John Schroeder

Professor, Physics, Applied Physics & Astronomy

Prior to joining the faculty of Rensselaer in January, 1982, he was a commissioned officer in the U.S. Navy from June, 1962, to January, 1970. From 1975 to 1978 Professor Schroeder was a Post-Doctoral Associate in the School of Chemical Sciences and a Senior staff member of the Materials Research Laboratory at the University of Illinois in Champaign/Urbana. In l978, he joined the General Electric Corporate Research and Development Center in Schenectady, NY. He did basic glass and ceramic material research and examined material behavior at ultra high pressure (diamonds). At Rensselaer he studied the optical and magnetic properties of glasses using Rayleigh, Brillouin and Raman spectroscopic techniques at extremes of pressure and temperatures. Recently Schroeder has worked on confirming the existence of intermediate range order in glasses leading to an explanation of the existence of non-exponential structural relaxation in glasses. He also leads a program of optical characterization of nanocrystalline (II-VI and IV) semiconductors with high pressure being a most important parameter. Now, he also works on the problem of cataract formation in the human lens employing photoluminescence spectroscopy and perturbative colorimetry techniques. Schroeder is the author or coauthor of over 110 published technical articles in refereed journals and proceedings. Under Schroeder’s guidance ten Ph.D. thesis students and eight M.S. students have completed their degrees. He has also supervised undergraduate research participants for over twenty students.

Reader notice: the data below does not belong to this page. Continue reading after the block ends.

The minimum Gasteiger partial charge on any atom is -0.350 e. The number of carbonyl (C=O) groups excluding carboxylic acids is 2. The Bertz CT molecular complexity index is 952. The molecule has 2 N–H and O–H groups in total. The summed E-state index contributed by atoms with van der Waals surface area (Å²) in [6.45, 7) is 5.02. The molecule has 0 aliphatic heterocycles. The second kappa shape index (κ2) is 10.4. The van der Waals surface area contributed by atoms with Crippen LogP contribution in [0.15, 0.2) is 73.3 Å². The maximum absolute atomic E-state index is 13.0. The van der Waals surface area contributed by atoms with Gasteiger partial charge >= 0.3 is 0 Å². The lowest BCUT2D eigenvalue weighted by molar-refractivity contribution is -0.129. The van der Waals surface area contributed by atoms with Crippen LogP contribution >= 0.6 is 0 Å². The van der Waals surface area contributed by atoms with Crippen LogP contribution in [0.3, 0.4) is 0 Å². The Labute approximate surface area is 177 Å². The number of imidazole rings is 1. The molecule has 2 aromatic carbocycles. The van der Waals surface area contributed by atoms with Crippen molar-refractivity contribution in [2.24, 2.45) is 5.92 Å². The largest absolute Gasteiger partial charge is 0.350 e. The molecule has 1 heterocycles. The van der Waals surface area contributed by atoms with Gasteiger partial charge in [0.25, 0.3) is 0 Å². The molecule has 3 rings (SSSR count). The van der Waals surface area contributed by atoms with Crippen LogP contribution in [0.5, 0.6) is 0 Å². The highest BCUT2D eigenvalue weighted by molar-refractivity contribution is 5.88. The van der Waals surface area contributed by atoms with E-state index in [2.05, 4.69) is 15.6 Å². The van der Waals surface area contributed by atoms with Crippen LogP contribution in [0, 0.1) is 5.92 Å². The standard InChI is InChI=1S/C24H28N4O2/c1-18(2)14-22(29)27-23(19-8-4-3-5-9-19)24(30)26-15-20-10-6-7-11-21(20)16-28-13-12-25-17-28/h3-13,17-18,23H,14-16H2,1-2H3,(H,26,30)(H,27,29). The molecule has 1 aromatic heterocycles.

Ph.D., Physics, The Catholic University of America, Washington, D.C. B.S., M.S., University of Rochester.

Select Works
  • M..R. Silvestri and J. Schroeder. “Pressure and Laser Tuned Raman Scattering In II-IV Semiconductor Nanocrystals: Electron-Phonon Coupling” Phys. Rev B50, 15108 (1994). J. Schroeder and P.D. Persans. “Spectroscopy of II-VI Nanocrystals at High Pressure and HighTemperture.” J. of Luminescence 70, 69 (1996).